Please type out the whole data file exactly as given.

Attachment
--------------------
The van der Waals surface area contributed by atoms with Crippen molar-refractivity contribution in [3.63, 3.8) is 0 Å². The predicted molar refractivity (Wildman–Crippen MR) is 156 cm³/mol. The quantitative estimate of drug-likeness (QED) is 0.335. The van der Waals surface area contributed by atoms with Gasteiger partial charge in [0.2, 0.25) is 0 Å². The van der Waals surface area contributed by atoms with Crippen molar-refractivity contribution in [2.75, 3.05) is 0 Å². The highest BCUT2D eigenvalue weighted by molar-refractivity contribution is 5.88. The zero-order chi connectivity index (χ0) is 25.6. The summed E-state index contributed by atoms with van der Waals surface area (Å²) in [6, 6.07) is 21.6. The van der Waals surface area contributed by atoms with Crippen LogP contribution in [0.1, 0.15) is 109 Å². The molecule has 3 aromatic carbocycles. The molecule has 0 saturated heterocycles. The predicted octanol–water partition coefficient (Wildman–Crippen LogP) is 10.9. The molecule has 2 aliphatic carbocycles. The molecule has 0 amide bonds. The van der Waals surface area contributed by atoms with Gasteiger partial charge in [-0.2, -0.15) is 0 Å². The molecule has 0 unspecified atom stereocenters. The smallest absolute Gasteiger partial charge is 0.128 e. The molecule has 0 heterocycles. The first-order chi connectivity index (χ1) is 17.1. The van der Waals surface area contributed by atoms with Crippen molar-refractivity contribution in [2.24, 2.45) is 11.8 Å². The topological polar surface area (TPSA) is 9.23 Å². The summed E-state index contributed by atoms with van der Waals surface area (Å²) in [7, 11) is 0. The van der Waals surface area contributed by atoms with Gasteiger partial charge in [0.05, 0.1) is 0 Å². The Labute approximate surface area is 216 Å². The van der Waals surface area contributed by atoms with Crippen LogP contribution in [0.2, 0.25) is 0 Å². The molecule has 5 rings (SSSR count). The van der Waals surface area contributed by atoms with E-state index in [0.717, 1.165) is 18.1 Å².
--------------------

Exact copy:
The van der Waals surface area contributed by atoms with Crippen molar-refractivity contribution in [3.63, 3.8) is 0 Å². The predicted molar refractivity (Wildman–Crippen MR) is 156 cm³/mol. The quantitative estimate of drug-likeness (QED) is 0.335. The van der Waals surface area contributed by atoms with Gasteiger partial charge in [0.2, 0.25) is 0 Å². The van der Waals surface area contributed by atoms with Crippen molar-refractivity contribution in [2.75, 3.05) is 0 Å². The highest BCUT2D eigenvalue weighted by molar-refractivity contribution is 5.88. The zero-order chi connectivity index (χ0) is 25.6. The summed E-state index contributed by atoms with van der Waals surface area (Å²) in [6, 6.07) is 21.6. The van der Waals surface area contributed by atoms with Crippen LogP contribution in [0.1, 0.15) is 109 Å². The molecule has 3 aromatic carbocycles. The molecule has 0 saturated heterocycles. The predicted octanol–water partition coefficient (Wildman–Crippen LogP) is 10.9. The molecule has 2 aliphatic carbocycles. The molecule has 0 amide bonds. The van der Waals surface area contributed by atoms with Gasteiger partial charge in [-0.2, -0.15) is 0 Å². The molecule has 0 unspecified atom stereocenters. The smallest absolute Gasteiger partial charge is 0.128 e. The molecule has 0 heterocycles. The first-order chi connectivity index (χ1) is 17.1. The van der Waals surface area contributed by atoms with Crippen molar-refractivity contribution in [2.24, 2.45) is 11.8 Å². The topological polar surface area (TPSA) is 9.23 Å². The summed E-state index contributed by atoms with van der Waals surface area (Å²) in [7, 11) is 0. The van der Waals surface area contributed by atoms with Gasteiger partial charge in [0.05, 0.1) is 0 Å². The Labute approximate surface area is 216 Å². The van der Waals surface area contributed by atoms with Crippen LogP contribution in [0.2, 0.25) is 0 Å². The molecule has 5 rings (SSSR count). The van der Waals surface area contributed by atoms with E-state index in [0.717, 1.165) is 18.1 Å².